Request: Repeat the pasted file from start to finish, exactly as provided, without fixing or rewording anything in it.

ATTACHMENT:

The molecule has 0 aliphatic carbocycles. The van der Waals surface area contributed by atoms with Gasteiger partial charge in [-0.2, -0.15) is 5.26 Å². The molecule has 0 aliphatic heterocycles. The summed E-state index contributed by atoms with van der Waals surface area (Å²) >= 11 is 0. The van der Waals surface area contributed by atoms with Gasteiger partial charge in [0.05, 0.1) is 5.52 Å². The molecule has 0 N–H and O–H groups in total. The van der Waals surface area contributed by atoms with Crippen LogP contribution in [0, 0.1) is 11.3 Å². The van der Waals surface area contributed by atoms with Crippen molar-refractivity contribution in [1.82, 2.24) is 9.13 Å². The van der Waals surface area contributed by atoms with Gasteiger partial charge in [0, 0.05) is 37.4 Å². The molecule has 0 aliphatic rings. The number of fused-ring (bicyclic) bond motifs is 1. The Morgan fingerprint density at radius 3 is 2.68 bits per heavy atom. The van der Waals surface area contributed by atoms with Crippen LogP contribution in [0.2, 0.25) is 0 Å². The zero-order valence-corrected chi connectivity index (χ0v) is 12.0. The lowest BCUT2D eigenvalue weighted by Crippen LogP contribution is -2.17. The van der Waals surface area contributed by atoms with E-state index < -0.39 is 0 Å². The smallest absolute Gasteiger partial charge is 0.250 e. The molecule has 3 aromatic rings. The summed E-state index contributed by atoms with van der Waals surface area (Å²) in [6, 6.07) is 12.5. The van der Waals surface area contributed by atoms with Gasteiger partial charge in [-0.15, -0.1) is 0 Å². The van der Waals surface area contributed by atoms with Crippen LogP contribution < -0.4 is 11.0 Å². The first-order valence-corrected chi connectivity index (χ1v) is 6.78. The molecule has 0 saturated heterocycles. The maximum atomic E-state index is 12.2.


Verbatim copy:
The molecule has 0 aliphatic carbocycles. The van der Waals surface area contributed by atoms with Gasteiger partial charge in [-0.2, -0.15) is 5.26 Å². The molecule has 0 aliphatic heterocycles. The summed E-state index contributed by atoms with van der Waals surface area (Å²) >= 11 is 0. The van der Waals surface area contributed by atoms with Gasteiger partial charge in [0.05, 0.1) is 5.52 Å². The molecule has 0 N–H and O–H groups in total. The van der Waals surface area contributed by atoms with Crippen LogP contribution in [0, 0.1) is 11.3 Å². The van der Waals surface area contributed by atoms with Crippen molar-refractivity contribution in [1.82, 2.24) is 9.13 Å². The van der Waals surface area contributed by atoms with Gasteiger partial charge in [0, 0.05) is 37.4 Å². The molecule has 0 aliphatic rings. The number of fused-ring (bicyclic) bond motifs is 1. The Morgan fingerprint density at radius 3 is 2.68 bits per heavy atom. The van der Waals surface area contributed by atoms with Crippen LogP contribution in [0.2, 0.25) is 0 Å². The zero-order valence-corrected chi connectivity index (χ0v) is 12.0. The lowest BCUT2D eigenvalue weighted by Crippen LogP contribution is -2.17. The van der Waals surface area contributed by atoms with E-state index < -0.39 is 0 Å². The smallest absolute Gasteiger partial charge is 0.250 e. The molecule has 3 aromatic rings. The summed E-state index contributed by atoms with van der Waals surface area (Å²) in [6, 6.07) is 12.5. The van der Waals surface area contributed by atoms with Gasteiger partial charge in [-0.15, -0.1) is 0 Å². The van der Waals surface area contributed by atoms with Crippen LogP contribution < -0.4 is 11.0 Å². The first-order valence-corrected chi connectivity index (χ1v) is 6.78. The molecule has 0 saturated heterocycles. The maximum atomic E-state index is 12.2.